RI Becomes First State to Approve Safe Injection Sites, Federal Pot Prosecutions Plummet, More... (7/8/21)

The Congressional Black Caucus wants some justice for marijuana deportees, South Dakota's state governmnt is at war with itself over medical marijuana cards from a reservation dispensary, and more.

You can now become an FBI agent if it has been at least a year since you last toked up. (Creative Commons)
Marijuana Policy

Congressional Black Caucus Members Ask Biden to Reverse Marijuana Deportation Cases. In a Wednesday letter to President Biden authored by Rep. Mondaire Jones (D-NY) and signed by 30 members of the Congressional Black Caucus, the federal representatives urged him to reopen some deportation cases, including those involving marijuana. "We are grateful for President Biden's commitment to redressing racial injustice, particularly after the last four years of the Trump Administration's racist and xenophobic immigration agenda," the lettert says. "One critical step toward honoring that commitment is ensuring that people who were unjustly deported can be fairly and efficiently considered for return to their families and communities in the United States." The letter cited the cases of two military veterans who served honorably but were deported over years-old marijuana convictions. But it's not just veterans: "Untold numbers of others have been similarly wronged, from US veterans who served their country to longstanding neighbors who found themselves deported because of contact with the US criminal legal system -- a system acknowledged to unfairly and disproportionately target and discriminate against Black and Brown people," they wrote.

FBI Loosens Marijuana Employment Policy for Agents. In a sign of changing attitudes toward marijuana, the FBI has quietly loosened its employment restrictions for new agents who have used marijuana in the past. Under previous agency rules, marijuana use within the past three years was disqualifying; under the new rules, only marijuana use within the past one year is disqualifying. Neither will past underage use be automatically disqualifying, but "adjudicative personnel will evaluate the candidate by using the 'whole-person concept.'" For other drugs, the FBI's rule that use within the past 10 years is disqualifying remains unchanged.

Federal Marijuana Trafficking Convictions Have Fallen Dramatically Following Enactment of Statewide Legalization Laws. A new fact-sheet from the US Sentencing Commission shows a dramatic drop in federal marijuana trafficking convictions since 2012, when Colorado and Washington became the first states to legalize the herb. Just over 1,000 people were sentenced on federal marijuana trafficking, down 67% since 2016 and down more than 80% since 2012. "These trends illustrate the fact that state-legal domestic cannabis production has supplanted the foreign market and that marijuana law enforcement is becoming less of a federal priority in an age where the majority of Americans believe that cannabis ought to be legal," NORML's Deputy Director Paul Armentano said."

Medical Marijuana

South Dakota Attorney General at Odds with Highway Patrol over Medical Marijuana Cards from Reservation Dispensary. Although the state Department of Public Safety, which oversees the state Highway Patrol, said last week that it would still arrest non-tribe members with tribal medical marijuana cards, the state's top law enforcement official disagrees: "The tribe's right to self-governance also gives it the authority the set the parameters of its medical marijuana program," said Tim Bormann, chief of staff in the South Dakota Attorney General's Office. "It appears, at this time, that South Dakota law enforcement would have to accept a tribal-issued card." The position of the office is that arresting non-tribal members would violate the state's nascent medical marijuana law, which says that until the state Health Department makes applications available, "a valid written certification issued within the previous year shall be deemed a registry identification card for a qualifying patient."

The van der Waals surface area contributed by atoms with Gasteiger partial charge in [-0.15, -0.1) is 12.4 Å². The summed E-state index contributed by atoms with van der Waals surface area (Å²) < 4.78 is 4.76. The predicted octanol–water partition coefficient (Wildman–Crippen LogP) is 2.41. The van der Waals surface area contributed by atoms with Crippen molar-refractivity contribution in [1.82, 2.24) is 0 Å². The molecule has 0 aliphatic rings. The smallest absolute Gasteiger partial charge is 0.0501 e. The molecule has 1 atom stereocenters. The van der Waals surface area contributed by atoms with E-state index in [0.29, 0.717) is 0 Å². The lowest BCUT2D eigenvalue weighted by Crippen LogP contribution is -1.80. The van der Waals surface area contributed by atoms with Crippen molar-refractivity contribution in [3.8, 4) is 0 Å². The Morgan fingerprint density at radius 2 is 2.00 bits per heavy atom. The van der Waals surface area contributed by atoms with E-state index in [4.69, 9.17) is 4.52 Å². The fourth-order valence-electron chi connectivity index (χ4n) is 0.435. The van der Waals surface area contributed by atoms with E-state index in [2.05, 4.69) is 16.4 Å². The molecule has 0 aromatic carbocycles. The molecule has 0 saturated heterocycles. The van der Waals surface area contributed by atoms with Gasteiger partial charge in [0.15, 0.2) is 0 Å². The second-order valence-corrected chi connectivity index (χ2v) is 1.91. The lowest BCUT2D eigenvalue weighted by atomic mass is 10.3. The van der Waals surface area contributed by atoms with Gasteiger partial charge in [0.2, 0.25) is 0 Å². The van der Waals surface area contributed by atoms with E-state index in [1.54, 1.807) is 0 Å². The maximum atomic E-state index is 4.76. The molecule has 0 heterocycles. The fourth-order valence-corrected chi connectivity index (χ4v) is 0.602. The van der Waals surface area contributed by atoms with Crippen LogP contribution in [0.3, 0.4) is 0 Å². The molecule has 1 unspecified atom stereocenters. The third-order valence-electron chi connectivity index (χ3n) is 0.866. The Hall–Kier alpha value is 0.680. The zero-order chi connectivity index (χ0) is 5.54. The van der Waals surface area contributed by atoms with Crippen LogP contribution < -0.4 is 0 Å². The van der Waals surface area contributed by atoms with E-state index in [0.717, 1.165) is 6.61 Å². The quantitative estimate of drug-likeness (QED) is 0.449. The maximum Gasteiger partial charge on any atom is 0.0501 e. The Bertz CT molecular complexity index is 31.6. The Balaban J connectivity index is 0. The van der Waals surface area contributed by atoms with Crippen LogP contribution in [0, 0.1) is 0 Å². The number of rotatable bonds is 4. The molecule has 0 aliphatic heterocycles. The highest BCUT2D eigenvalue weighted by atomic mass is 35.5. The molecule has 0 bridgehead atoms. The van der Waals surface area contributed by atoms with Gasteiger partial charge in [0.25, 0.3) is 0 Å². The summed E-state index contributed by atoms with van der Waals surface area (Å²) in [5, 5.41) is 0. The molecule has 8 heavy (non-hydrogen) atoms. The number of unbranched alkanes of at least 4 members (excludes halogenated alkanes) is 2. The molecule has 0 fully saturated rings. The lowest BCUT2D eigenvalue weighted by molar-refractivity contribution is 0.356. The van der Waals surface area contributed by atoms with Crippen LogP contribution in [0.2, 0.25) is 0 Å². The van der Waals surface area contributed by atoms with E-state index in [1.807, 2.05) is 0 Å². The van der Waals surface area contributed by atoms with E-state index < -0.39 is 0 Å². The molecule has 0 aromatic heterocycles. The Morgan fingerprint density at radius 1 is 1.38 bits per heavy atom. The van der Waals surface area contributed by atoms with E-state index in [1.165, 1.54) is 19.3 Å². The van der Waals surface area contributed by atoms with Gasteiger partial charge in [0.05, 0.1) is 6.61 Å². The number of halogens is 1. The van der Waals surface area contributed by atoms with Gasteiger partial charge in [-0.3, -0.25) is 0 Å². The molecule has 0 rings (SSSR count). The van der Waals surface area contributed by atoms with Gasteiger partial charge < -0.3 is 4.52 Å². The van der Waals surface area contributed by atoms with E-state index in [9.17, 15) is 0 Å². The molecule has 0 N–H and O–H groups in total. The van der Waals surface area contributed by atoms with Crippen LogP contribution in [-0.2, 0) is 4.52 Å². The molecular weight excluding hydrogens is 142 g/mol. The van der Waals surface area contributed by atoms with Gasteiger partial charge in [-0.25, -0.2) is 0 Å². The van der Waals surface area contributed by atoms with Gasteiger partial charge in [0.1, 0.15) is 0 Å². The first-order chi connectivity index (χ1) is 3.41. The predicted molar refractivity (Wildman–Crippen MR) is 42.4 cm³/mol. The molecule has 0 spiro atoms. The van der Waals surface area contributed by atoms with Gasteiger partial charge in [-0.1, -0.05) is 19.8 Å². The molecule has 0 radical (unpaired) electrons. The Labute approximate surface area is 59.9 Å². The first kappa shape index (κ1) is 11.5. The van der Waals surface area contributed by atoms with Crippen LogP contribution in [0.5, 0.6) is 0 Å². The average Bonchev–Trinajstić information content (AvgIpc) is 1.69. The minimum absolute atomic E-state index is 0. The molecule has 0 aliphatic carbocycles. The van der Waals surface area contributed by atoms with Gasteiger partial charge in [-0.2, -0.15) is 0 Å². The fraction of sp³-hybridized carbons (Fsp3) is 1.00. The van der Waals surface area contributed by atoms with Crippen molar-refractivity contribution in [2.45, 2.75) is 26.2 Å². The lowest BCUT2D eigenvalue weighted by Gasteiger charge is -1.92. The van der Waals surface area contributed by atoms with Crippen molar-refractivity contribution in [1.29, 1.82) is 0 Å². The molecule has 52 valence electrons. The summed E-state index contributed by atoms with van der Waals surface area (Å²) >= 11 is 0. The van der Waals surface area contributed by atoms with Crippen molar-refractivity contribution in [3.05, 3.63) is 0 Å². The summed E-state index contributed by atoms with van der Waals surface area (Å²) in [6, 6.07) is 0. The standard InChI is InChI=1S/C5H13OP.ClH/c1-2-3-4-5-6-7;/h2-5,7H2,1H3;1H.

Harm Reduction

Rhode Island Becomes First State to Approve Safe Injection Sites. Gov. Daniel McKee (D) has signed into law a bill, 2021-H 5245A/2021-S 0016B, to authorize a two-year pilot program to create "harm reduction centers" where people could "safely consume pre-obtained substances," otherwise known as a safe injection site. The bill would require local approval before such a site could open, but it could also face a federal challenge. An earlier effort to open a safe injection site in Philadelphia was blocked by the US 3rd Circuit Court of Appeals, which ruled it would violate the Controlled Substance Act. But that case was brought by a conservative US attorney during the Trump administration. To sue to block this bill would require a Biden administration US attorney to bring a case, and it's not clear that would happen. Also, Rhode Island sits in the 1st US Circuit Court district, not the 3rd, so that Philadelphia decision is not binding there.

International

Scotland to Provide Heroin Addiction Drug in Prisons Countrywide after Successful Pilot Program. A once-monthly injectable form of buprenorphine marketed a Buvidal will be available for heroin-addicted prisoners across the country after a pilot program using the drug proved overwhelmingly successful. The shot will replace daily doses of methadone. The Scottish Health and Social Care Analysis Hub reported positive results from the pilot program, which began as a response to the pandemic, and now the government is allocating $5.5 million to expand it.

Permission to Reprint: This article is licensed under a modified Creative Commons Attribution license.
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